ATLANTA (AP) – A judge on Thursday dismissed fraud claims made by a former Coca-Cola employee against the company, but ruled his whistleblower lawsuit may continue.

Matthew Whitley, a former finance manager in Coke’s fountain division, filed the lawsuit in May.

He claims he was laid off shortly after he accused Coke of rigging a marketing test to inflate the popularity of Frozen Coke at Virginia Burger King restaurants three years ago.

Coke has said Whitley was laid off due to downsizing. His motives have also been questioned because he demanded millions from Coke in exchange for his silence.

Superior Court Judge Elizabeth Long dismissed allegations that the beverage maker sought to hide fraud and that company president Steve Heyer and chief financial officer Gary Fayard broke Whitley’s trust by disclosing an e-mail in which Whitley details his allegations.

Long allowed Whitley’s claim of emotional distress to stand. Other claims involving conspiracies to have Whitley fired and that Coke spread libelous information about Whitley were partially dismissed.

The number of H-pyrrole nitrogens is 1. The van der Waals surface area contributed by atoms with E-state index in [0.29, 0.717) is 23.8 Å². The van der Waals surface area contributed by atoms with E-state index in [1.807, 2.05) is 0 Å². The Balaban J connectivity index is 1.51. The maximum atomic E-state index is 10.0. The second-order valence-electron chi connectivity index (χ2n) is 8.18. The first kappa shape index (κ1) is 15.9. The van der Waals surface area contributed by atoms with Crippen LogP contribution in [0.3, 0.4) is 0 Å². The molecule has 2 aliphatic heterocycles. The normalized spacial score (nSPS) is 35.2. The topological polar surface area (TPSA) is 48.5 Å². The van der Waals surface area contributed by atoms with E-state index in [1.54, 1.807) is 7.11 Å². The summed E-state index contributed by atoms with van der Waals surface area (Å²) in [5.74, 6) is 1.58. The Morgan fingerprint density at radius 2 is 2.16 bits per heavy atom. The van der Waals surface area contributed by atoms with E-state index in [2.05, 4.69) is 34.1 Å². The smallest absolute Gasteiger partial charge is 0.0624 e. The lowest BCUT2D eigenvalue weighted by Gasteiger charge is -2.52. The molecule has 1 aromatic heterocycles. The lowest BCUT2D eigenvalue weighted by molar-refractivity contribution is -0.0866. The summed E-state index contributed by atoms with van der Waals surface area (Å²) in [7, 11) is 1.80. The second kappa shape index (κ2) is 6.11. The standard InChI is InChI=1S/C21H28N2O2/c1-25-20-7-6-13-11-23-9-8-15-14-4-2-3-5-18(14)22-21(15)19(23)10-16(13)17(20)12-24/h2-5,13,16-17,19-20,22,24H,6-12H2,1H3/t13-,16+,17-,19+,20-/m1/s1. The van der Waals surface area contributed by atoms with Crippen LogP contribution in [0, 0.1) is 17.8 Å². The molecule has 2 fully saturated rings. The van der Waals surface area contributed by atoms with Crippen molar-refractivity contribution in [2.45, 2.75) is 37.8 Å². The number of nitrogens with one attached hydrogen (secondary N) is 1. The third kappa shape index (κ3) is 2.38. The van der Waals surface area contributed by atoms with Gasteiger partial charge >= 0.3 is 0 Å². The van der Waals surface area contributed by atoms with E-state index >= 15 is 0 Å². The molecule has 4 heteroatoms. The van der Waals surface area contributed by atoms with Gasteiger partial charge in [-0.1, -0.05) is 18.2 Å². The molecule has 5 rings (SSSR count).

Coke spokeswoman Sonya Soutus said the company is confident it will prevail on the remaining claims. Whitley’s attorney, Marc Garber, called the ruling a victory, saying Coke and other defendants will now have to testify.

Coke has admitted undermining the marketing test, and offered Miami-based Burger King $21 million as part of an apology. The Coke executive who oversaw the division responsible for the test stepped down last month.

Whitley’s lawsuits have prompted an investigation by the U.S. Attorney’s Office and an informal probe by the Securities and Exchange Commission.

Whitley’s federal whistleblower lawsuit is not affected by Long’s decision.

AP-ES-09-04-03 1919EDT



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